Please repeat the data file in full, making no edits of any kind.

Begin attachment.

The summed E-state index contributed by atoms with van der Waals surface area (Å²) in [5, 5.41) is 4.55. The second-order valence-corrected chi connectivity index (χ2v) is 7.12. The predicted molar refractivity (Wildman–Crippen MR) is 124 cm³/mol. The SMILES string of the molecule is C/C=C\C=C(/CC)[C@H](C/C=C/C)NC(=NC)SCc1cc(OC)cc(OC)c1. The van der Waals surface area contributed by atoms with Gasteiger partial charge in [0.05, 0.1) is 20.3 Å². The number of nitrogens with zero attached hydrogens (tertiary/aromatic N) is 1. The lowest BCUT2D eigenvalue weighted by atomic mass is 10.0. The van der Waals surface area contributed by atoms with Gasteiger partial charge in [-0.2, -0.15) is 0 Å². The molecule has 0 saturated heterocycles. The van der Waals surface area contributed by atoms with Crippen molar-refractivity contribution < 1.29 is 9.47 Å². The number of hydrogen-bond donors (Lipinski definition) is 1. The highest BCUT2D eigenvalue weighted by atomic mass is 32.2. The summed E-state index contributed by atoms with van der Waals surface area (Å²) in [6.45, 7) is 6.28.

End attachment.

The summed E-state index contributed by atoms with van der Waals surface area (Å²) in [5, 5.41) is 4.55. The second-order valence-corrected chi connectivity index (χ2v) is 7.12. The predicted molar refractivity (Wildman–Crippen MR) is 124 cm³/mol. The SMILES string of the molecule is C/C=C\C=C(/CC)[C@H](C/C=C/C)NC(=NC)SCc1cc(OC)cc(OC)c1. The van der Waals surface area contributed by atoms with Gasteiger partial charge in [0.05, 0.1) is 20.3 Å². The number of nitrogens with zero attached hydrogens (tertiary/aromatic N) is 1. The lowest BCUT2D eigenvalue weighted by atomic mass is 10.0. The van der Waals surface area contributed by atoms with Gasteiger partial charge in [-0.2, -0.15) is 0 Å². The molecule has 0 saturated heterocycles. The van der Waals surface area contributed by atoms with Crippen molar-refractivity contribution < 1.29 is 9.47 Å². The number of hydrogen-bond donors (Lipinski definition) is 1. The highest BCUT2D eigenvalue weighted by atomic mass is 32.2. The summed E-state index contributed by atoms with van der Waals surface area (Å²) in [6.45, 7) is 6.28.